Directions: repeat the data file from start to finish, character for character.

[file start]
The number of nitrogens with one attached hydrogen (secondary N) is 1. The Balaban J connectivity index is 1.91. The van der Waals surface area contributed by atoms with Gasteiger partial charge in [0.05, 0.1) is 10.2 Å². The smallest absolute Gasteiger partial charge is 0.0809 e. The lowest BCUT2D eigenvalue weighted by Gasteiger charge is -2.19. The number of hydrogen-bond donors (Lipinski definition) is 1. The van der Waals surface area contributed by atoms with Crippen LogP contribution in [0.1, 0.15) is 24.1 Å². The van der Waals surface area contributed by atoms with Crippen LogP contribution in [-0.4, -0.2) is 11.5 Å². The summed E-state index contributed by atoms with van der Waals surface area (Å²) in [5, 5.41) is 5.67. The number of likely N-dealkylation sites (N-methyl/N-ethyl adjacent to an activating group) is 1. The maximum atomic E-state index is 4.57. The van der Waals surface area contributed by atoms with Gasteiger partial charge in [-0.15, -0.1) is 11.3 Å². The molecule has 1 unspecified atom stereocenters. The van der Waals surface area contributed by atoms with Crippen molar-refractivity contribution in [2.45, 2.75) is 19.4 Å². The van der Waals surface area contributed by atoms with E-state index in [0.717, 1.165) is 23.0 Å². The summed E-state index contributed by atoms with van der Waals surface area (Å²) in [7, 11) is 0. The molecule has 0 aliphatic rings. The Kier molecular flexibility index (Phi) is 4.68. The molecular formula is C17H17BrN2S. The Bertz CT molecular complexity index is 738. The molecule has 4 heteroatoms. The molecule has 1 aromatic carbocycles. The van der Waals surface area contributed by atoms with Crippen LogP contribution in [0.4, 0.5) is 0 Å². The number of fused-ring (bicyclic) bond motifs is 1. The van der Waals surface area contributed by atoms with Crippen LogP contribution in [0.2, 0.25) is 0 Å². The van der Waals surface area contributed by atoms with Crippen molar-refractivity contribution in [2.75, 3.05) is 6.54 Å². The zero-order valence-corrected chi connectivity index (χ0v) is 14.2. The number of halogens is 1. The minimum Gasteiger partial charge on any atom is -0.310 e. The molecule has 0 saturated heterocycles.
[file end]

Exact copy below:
The number of nitrogens with one attached hydrogen (secondary N) is 1. The Balaban J connectivity index is 1.91. The van der Waals surface area contributed by atoms with Gasteiger partial charge in [0.05, 0.1) is 10.2 Å². The smallest absolute Gasteiger partial charge is 0.0809 e. The lowest BCUT2D eigenvalue weighted by Gasteiger charge is -2.19. The number of hydrogen-bond donors (Lipinski definition) is 1. The van der Waals surface area contributed by atoms with Crippen LogP contribution in [0.1, 0.15) is 24.1 Å². The van der Waals surface area contributed by atoms with Crippen LogP contribution in [-0.4, -0.2) is 11.5 Å². The summed E-state index contributed by atoms with van der Waals surface area (Å²) in [5, 5.41) is 5.67. The number of likely N-dealkylation sites (N-methyl/N-ethyl adjacent to an activating group) is 1. The maximum atomic E-state index is 4.57. The van der Waals surface area contributed by atoms with Gasteiger partial charge in [-0.15, -0.1) is 11.3 Å². The molecule has 1 unspecified atom stereocenters. The van der Waals surface area contributed by atoms with Crippen molar-refractivity contribution in [2.45, 2.75) is 19.4 Å². The van der Waals surface area contributed by atoms with E-state index in [0.717, 1.165) is 23.0 Å². The summed E-state index contributed by atoms with van der Waals surface area (Å²) in [7, 11) is 0. The molecule has 0 aliphatic rings. The Kier molecular flexibility index (Phi) is 4.68. The molecular formula is C17H17BrN2S. The Bertz CT molecular complexity index is 738. The molecule has 4 heteroatoms. The molecule has 1 aromatic carbocycles. The van der Waals surface area contributed by atoms with Crippen LogP contribution in [0.4, 0.5) is 0 Å². The number of fused-ring (bicyclic) bond motifs is 1. The van der Waals surface area contributed by atoms with Crippen LogP contribution in [0.2, 0.25) is 0 Å². The van der Waals surface area contributed by atoms with Crippen molar-refractivity contribution in [2.75, 3.05) is 6.54 Å². The zero-order valence-corrected chi connectivity index (χ0v) is 14.2. The number of halogens is 1. The minimum Gasteiger partial charge on any atom is -0.310 e. The molecule has 0 saturated heterocycles.